Rock. Paper. Scissors.


One summer morning over breakfast Arlene, Max’s wife of twenty-five years, announced that she was planning to have an affair.

“Who plans to have an affair and tells the other person?” he asked.

She had only recently decided it, she said. It was not due to lack of love for him. It had nothing whatsoever to do with a crisis, a depression, or desire to relive her youth.

“Then why?”

She shook her head in response.

To Max, this sudden invasion of his heart, this bomb dropped on the quiet village of their life together, was uncharacteristic of the woman he had loved for all these years.

Arlene was not the type, he thought, as she left for lunch that day with her friend Gloria. Or was she?

“She just told you she is,” he said, as he stood by the large bay window in the living room, watching her drive away.

He was angry with himself for not knowing how to react. But how do you react in a situation like this? It’s one thing to discover that your spouse is having an affair, quite another when they slap you directly across the face with the promise of it. He wondered about her state of mind. She was impressionable. Maybe the trigger was something she read. Or one of those trashy talk shows. It could be hormonal. At times, trying to read her mood was like attempting to read hieroglyphics.

As he looked out onto the sun-washed street, the large gleaming houses with their manicured lawns, he told himself it would be alright. Later, after she spoke to Gloria, she would realize what she was about to do. She would walk through the front door saying she didn’t mean a word of it. Laughing at herself for thinking such a thing.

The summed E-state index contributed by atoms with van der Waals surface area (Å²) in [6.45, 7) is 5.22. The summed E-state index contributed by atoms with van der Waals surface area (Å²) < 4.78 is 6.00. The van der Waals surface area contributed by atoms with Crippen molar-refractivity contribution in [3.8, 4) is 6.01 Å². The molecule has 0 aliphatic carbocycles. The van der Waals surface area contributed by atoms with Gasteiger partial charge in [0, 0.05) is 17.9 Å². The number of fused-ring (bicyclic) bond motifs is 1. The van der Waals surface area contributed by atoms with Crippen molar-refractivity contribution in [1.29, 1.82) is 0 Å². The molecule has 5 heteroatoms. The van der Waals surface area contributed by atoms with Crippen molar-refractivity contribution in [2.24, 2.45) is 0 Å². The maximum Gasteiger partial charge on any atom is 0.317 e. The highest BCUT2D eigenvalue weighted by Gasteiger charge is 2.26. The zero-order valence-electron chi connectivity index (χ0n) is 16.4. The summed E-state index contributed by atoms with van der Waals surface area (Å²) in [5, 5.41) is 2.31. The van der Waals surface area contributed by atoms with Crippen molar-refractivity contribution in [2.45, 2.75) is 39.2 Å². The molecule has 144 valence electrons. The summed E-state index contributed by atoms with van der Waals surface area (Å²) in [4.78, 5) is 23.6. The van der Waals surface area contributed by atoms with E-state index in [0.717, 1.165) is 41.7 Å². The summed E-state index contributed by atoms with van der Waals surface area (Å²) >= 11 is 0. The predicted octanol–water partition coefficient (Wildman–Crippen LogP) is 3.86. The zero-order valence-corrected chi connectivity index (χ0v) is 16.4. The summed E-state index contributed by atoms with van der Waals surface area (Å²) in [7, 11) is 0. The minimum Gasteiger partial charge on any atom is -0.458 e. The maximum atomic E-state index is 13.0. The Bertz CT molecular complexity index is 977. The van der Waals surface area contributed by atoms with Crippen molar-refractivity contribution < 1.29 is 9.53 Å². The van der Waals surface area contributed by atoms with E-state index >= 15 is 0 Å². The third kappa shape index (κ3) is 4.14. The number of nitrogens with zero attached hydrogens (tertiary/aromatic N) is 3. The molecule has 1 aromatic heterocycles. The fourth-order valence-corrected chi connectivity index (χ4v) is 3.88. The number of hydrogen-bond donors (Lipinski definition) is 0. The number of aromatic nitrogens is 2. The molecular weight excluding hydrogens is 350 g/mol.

Arlene arrived home from lunch slightly tipsy and went straight upstairs to take a nap.

That night, he convinced her to have dinner with him at Lulu’s, their favorite little bistro and the place where they had celebrated many happy occasions. This time it was a fact-finding mission. Max wanted answers.

“Arlene,” he said as he watched her pick up the menu. Had this been a normal dinner together, Max would have suggested broiled fish. Healthy. Low cholesterol. As a doctor, he felt this was his duty. But, even at the best of times, she tried to find the most artery-clogging item on the menu. He wondered why. She had a few minor scares in the past but they didn’t seem to make any difference. He wondered how she could be so careless.

He decided to keep his dietary opinions to himself. No sense in adding fuel, he thought.

“I thought you were happy,” he said.

She placed a ringed finger on the item she was scrutinizing before looking up. He noticed that she had painted her nails deep red instead of her usual coral.